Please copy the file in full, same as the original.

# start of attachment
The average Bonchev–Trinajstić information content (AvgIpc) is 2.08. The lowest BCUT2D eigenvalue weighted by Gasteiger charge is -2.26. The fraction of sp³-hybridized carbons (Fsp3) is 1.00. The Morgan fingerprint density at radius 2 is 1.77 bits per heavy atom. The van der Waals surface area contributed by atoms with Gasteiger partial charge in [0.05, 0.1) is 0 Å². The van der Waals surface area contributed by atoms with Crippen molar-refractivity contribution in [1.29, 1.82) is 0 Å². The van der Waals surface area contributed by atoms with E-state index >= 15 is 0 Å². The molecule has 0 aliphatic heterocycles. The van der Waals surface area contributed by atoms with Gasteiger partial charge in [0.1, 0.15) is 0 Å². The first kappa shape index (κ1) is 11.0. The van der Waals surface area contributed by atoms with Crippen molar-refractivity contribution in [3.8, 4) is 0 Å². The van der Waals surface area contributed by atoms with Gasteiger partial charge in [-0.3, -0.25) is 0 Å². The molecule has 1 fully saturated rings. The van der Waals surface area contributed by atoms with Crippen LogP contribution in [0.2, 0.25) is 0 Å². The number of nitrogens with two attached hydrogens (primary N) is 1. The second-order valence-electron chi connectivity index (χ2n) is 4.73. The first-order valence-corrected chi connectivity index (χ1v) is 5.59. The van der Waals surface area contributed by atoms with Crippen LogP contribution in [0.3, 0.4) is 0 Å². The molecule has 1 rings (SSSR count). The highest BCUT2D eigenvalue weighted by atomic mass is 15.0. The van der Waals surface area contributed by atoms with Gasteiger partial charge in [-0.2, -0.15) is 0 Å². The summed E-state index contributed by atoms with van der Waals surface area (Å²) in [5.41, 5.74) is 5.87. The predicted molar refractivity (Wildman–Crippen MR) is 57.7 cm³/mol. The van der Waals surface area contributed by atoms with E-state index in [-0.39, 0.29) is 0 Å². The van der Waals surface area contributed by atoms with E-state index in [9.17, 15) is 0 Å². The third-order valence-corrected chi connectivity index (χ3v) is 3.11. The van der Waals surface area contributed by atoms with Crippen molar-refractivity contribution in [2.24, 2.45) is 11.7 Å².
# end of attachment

The average Bonchev–Trinajstić information content (AvgIpc) is 2.08. The lowest BCUT2D eigenvalue weighted by Gasteiger charge is -2.26. The fraction of sp³-hybridized carbons (Fsp3) is 1.00. The Morgan fingerprint density at radius 2 is 1.77 bits per heavy atom. The van der Waals surface area contributed by atoms with Gasteiger partial charge in [0.05, 0.1) is 0 Å². The van der Waals surface area contributed by atoms with Crippen molar-refractivity contribution in [1.29, 1.82) is 0 Å². The van der Waals surface area contributed by atoms with E-state index >= 15 is 0 Å². The molecule has 0 aliphatic heterocycles. The van der Waals surface area contributed by atoms with Gasteiger partial charge in [0.1, 0.15) is 0 Å². The first kappa shape index (κ1) is 11.0. The van der Waals surface area contributed by atoms with Crippen molar-refractivity contribution in [3.8, 4) is 0 Å². The van der Waals surface area contributed by atoms with Gasteiger partial charge in [-0.3, -0.25) is 0 Å². The molecule has 1 fully saturated rings. The van der Waals surface area contributed by atoms with Crippen LogP contribution in [0.2, 0.25) is 0 Å². The number of nitrogens with two attached hydrogens (primary N) is 1. The second-order valence-electron chi connectivity index (χ2n) is 4.73. The first-order valence-corrected chi connectivity index (χ1v) is 5.59. The van der Waals surface area contributed by atoms with Crippen LogP contribution in [0.3, 0.4) is 0 Å². The molecule has 1 rings (SSSR count). The highest BCUT2D eigenvalue weighted by atomic mass is 15.0. The van der Waals surface area contributed by atoms with Gasteiger partial charge in [-0.2, -0.15) is 0 Å². The summed E-state index contributed by atoms with van der Waals surface area (Å²) in [5.41, 5.74) is 5.87. The predicted molar refractivity (Wildman–Crippen MR) is 57.7 cm³/mol. The van der Waals surface area contributed by atoms with E-state index in [-0.39, 0.29) is 0 Å². The van der Waals surface area contributed by atoms with E-state index in [9.17, 15) is 0 Å². The third-order valence-corrected chi connectivity index (χ3v) is 3.11. The van der Waals surface area contributed by atoms with Crippen molar-refractivity contribution in [2.24, 2.45) is 11.7 Å².